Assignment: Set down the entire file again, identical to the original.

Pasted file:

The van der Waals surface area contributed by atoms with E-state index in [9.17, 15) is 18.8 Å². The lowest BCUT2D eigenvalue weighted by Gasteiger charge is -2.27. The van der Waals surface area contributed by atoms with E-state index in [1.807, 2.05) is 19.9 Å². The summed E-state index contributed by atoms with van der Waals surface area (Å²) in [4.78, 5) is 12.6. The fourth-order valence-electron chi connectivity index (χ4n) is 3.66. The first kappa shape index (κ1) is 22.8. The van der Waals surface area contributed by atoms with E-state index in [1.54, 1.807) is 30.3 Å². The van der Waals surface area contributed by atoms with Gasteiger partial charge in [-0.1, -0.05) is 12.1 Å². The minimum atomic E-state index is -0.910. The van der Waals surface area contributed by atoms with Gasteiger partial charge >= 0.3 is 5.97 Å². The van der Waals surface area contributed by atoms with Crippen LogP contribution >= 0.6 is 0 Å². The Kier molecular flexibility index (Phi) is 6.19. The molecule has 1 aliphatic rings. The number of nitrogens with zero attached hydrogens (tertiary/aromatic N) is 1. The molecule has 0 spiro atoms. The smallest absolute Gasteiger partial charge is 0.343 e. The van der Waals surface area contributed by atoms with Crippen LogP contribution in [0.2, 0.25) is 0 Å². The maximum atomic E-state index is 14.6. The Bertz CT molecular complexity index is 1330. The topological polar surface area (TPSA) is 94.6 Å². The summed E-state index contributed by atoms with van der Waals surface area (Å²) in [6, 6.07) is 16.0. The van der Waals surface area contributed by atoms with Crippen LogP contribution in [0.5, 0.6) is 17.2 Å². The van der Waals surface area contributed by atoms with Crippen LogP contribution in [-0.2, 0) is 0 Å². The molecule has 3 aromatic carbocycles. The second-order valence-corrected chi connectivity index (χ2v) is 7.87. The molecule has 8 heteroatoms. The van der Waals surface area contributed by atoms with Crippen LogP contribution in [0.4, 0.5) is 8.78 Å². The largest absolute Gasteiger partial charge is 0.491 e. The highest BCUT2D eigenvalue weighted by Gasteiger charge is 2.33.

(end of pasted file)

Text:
The van der Waals surface area contributed by atoms with E-state index in [9.17, 15) is 18.8 Å². The lowest BCUT2D eigenvalue weighted by Gasteiger charge is -2.27. The van der Waals surface area contributed by atoms with E-state index in [1.807, 2.05) is 19.9 Å². The summed E-state index contributed by atoms with van der Waals surface area (Å²) in [4.78, 5) is 12.6. The fourth-order valence-electron chi connectivity index (χ4n) is 3.66. The first kappa shape index (κ1) is 22.8. The van der Waals surface area contributed by atoms with E-state index in [1.54, 1.807) is 30.3 Å². The van der Waals surface area contributed by atoms with Gasteiger partial charge in [-0.1, -0.05) is 12.1 Å². The minimum atomic E-state index is -0.910. The van der Waals surface area contributed by atoms with Gasteiger partial charge >= 0.3 is 5.97 Å². The van der Waals surface area contributed by atoms with Crippen LogP contribution >= 0.6 is 0 Å². The Kier molecular flexibility index (Phi) is 6.19. The molecule has 1 aliphatic rings. The number of nitrogens with zero attached hydrogens (tertiary/aromatic N) is 1. The molecule has 0 spiro atoms. The smallest absolute Gasteiger partial charge is 0.343 e. The van der Waals surface area contributed by atoms with Crippen LogP contribution in [0.2, 0.25) is 0 Å². The maximum atomic E-state index is 14.6. The Bertz CT molecular complexity index is 1330. The topological polar surface area (TPSA) is 94.6 Å². The summed E-state index contributed by atoms with van der Waals surface area (Å²) in [6, 6.07) is 16.0. The van der Waals surface area contributed by atoms with Crippen LogP contribution in [0.5, 0.6) is 17.2 Å². The van der Waals surface area contributed by atoms with Crippen LogP contribution in [-0.2, 0) is 0 Å². The molecule has 3 aromatic carbocycles. The second-order valence-corrected chi connectivity index (χ2v) is 7.87. The molecule has 8 heteroatoms. The van der Waals surface area contributed by atoms with Crippen LogP contribution in [0.4, 0.5) is 8.78 Å². The largest absolute Gasteiger partial charge is 0.491 e. The highest BCUT2D eigenvalue weighted by Gasteiger charge is 2.33.